Poland joined the EU to protect its sovereignty, but its idea of the bloc clashes with that of the original members, political columnist Mary Dejevsky told RT. But, she says, despite the rule-of-law row Warsaw's exit is unlikely.
The bitter row between the EU and Poland, revolving around the country's rule of law in general and the disciplinary chamber of its Supreme Court in particular, will be a very difficult issue for the union to resolve, Dejevsky, a veteran foreign correspondent who worked in Moscow, Paris, Washington and China, and is a foreign affairs columnist at the Independent, believes.
Moreover, Poland is not the only EU nation with motives for joining entirely different from those of the original members of the European bloc, so similar conflicts may arise again, Dejevsky believes.
"It's going to be very difficult for the European Union, because Poland is not the only country that joined the European Union with a different idea of why it was joining from the idea that united the original members," she told RT on Tuesday. "Their idea was European peace, that there should never be a war in Europe again."
Poland, as well as "some of the other countries that joined after the end of the Cold War," had joined the EU with a fundamentally different idea in mind, seeking to "protect their security, their independence and their national character, national identity," the columnist added.
The original idea was about sacrificing a degree of sovereignty to the European Union, and that's almost the opposite of the idea of the countries like Poland joined with.
While a different vision of the reasons to stay within the bloc results in flashpoints like the rule-of-law row between Brussels and Warsaw, Poland is unlikely to actually leave the bloc, despite its bold rhetoric, Dejevsky believes. Membership is way too beneficial for Warsaw, while collisions with Brussels are actually a bigger problem for the EU than for Poland itself, she remarked.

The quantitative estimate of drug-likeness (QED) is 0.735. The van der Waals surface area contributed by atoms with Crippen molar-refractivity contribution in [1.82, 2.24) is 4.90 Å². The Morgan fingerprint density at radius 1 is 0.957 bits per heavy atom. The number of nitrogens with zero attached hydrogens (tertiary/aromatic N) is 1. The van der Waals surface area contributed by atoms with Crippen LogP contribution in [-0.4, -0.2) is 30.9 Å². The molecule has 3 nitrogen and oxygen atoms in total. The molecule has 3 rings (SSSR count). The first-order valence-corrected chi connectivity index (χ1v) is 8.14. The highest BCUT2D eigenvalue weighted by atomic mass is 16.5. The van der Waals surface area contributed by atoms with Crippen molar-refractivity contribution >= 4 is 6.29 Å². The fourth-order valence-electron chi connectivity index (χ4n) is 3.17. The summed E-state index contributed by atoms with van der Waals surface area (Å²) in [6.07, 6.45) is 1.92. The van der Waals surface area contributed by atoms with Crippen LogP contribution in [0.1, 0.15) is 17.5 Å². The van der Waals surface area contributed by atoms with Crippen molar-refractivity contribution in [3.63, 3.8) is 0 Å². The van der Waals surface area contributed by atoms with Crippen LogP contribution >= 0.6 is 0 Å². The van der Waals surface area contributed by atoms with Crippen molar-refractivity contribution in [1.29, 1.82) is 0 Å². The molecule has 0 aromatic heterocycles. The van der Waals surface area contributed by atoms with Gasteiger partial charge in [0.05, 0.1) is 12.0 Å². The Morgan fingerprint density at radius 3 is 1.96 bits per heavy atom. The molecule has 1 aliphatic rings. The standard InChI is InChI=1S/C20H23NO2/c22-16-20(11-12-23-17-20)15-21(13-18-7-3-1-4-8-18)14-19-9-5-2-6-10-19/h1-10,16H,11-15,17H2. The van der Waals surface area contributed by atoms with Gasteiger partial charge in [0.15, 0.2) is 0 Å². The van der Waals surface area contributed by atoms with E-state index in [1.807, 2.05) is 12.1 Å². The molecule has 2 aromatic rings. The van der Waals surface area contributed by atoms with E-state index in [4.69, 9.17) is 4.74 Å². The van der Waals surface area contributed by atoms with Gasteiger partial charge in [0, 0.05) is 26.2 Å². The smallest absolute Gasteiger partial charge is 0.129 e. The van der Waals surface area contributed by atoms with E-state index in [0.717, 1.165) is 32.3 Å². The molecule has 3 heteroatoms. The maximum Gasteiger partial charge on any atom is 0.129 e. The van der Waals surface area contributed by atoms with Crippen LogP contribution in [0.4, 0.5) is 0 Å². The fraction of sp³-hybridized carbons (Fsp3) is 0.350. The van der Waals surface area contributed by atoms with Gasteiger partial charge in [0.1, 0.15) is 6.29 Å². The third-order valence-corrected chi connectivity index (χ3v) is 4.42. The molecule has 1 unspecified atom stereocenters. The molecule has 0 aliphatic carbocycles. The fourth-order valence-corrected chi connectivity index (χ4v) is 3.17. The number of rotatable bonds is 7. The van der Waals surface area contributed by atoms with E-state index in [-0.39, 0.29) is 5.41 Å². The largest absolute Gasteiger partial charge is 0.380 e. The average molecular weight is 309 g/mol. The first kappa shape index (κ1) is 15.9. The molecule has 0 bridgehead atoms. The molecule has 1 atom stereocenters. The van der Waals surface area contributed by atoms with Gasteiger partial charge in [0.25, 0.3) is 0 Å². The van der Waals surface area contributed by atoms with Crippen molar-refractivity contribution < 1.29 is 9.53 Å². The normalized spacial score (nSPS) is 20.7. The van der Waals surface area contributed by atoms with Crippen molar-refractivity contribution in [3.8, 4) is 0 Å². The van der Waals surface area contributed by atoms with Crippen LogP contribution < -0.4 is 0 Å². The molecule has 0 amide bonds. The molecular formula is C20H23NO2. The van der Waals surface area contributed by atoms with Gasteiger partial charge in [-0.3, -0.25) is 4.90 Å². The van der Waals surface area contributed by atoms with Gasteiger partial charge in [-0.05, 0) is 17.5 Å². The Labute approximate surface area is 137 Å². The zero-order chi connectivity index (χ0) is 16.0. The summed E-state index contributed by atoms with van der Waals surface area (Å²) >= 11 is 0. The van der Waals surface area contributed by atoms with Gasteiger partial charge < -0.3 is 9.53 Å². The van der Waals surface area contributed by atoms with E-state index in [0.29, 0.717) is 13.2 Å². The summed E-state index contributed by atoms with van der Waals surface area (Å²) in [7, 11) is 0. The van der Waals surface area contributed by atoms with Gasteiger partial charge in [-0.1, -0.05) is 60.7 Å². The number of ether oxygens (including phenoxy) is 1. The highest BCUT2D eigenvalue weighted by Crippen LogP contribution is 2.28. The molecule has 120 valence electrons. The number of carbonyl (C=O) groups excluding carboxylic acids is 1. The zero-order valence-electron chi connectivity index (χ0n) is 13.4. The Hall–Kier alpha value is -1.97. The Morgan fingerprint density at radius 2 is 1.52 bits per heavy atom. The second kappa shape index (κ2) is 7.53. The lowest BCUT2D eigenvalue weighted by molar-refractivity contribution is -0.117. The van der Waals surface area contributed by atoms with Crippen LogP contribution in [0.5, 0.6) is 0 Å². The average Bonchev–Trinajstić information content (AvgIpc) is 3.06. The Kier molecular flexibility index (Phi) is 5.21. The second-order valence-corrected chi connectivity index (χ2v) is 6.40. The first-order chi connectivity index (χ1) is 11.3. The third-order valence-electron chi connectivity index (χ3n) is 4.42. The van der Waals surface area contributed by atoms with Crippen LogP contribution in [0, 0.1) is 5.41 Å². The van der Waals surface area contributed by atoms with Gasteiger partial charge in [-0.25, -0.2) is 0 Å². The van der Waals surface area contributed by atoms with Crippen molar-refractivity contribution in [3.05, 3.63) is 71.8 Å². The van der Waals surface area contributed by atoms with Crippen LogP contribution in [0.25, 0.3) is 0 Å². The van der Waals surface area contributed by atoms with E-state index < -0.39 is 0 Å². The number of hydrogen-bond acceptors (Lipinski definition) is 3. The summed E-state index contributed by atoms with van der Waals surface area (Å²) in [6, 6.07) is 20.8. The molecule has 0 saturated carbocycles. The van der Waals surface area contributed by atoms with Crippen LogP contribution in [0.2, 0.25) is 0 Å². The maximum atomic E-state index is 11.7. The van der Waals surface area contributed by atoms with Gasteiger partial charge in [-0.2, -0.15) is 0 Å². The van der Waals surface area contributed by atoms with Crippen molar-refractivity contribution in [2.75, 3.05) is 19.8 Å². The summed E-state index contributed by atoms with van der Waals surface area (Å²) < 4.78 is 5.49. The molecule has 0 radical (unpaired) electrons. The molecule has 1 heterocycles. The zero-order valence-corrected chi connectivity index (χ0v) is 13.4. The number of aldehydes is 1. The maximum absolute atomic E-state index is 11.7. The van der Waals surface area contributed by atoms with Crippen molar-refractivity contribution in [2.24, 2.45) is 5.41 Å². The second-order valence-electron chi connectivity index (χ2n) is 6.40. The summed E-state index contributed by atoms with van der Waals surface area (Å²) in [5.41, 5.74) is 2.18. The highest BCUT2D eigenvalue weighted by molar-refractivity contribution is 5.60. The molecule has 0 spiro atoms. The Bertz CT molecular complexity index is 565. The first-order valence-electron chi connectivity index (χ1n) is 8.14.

"Whether that could lead to a Polish equivalent of Brexit, I think, almost to the very same reasons, it won't lead to a Polish 'Prexit' or whatever it might be [called], because membership of the European Union is far too important as a protection for Poland," Dejevsky explained.
Despite repeatedly standing by its controversial judiciary reform and brushing off EU threats to cut funding or implement other restrictions, Poland ultimately folded to the pressure on Tuesday. The country's PM Mateusz Morawiecki announced the government will dissolve the controversial disciplinary chamber of the country's Supreme Court.
Similarly to the intra-EU clashes, the tensions between the EU and its eastern neighbor, Russia, also have their roots in the Cold War era, Dejevsky believes. In the West, many decision-makers still treat Russia as an offshoot of a Soviet Union, while the two are actually "completely different," she said.
"There're two main obstacles. One of them is just still the shadow of the Cold War," Dejevsky said. "The other aspect is that there're points on which there's a genuine difference between Russia and the West. One of those has been the expansion of NATO and the European Union."
While the expansion of these entities appeared like a "good thing" from a Western perspective, for Moscow the process looked like a "threat for Russia's national interest and Russia's security." This, as well as other issues, makes for "genuine conflict of interests," and without talking them through "honestly" it would be very difficult to get a "new understanding" between Moscow and the West, Dejevsky feared.
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